14 Facts About The Caribbean


Geopolitically, the islands of the Caribbean are often regarded as a region of North America, though sometimes they are included in Central America or left as a region of their own.

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The Caribbean can be expanded to include territories with strong cultural and historical connections to Africa, slavery, European colonisation and the plantation system.

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Oldest evidence of humans in the Caribbean is in southern Trinidad at Banwari Trace, where remains have been found from seven thousand years ago.

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The Caribbean was known for pirates, especially between 1640 and 1680.

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The Caribbean region was war-torn throughout much of its colonial history, but the wars were often based in Europe, with only minor battles fought in the Caribbean.

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The Caribbean islands have one of the most diverse eco systems in the world.

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Many of the ecosystems of the Caribbean islands have been devastated by deforestation, pollution, and human encroachment.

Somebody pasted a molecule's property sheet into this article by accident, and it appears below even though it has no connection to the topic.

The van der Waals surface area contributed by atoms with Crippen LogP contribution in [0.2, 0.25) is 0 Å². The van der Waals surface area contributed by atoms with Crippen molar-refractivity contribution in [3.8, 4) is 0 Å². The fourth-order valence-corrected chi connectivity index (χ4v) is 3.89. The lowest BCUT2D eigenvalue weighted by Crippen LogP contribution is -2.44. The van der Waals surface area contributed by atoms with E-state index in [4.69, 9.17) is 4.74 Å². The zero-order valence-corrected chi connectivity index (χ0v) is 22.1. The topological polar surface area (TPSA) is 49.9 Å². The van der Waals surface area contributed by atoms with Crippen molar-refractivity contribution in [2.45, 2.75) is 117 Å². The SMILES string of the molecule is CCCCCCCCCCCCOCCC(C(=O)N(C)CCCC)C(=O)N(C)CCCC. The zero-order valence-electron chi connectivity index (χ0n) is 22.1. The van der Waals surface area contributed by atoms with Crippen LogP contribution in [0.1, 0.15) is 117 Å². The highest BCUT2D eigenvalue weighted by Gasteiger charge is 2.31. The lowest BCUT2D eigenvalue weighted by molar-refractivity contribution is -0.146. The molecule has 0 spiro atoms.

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Some The Caribbean islands have terrain that Europeans found suitable for cultivation for agriculture.

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At the time of European contact, the dominant ethnic groups in the Caribbean included the Taino of the Greater Antilles and northern Lesser Antilles, the Island Caribs of the southern Lesser Antilles, and smaller distinct groups such as the Guanajatabey of western Cuba and the Ciguayo of eastern Hispaniola.

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The population of the Caribbean is estimated to have been around 750,000 immediately before European contact, although lower and higher figures are given.

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Spanish-speaking The Caribbean populations are primarily of European, African, or racially mixed origins.

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The Caribbean societies are very different from other Western societies in terms of size, culture, and degree of mobility of their citizens.

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In 1973, the first political regionalism in the Caribbean Basin was created by advances of the English-speaking Caribbean nations through the institution known as the Caribbean Common Market and Community which is located in Guyana.

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Farmers in the Caribbean have complained of falling profits and rising costs as the Lome Convention weakens.

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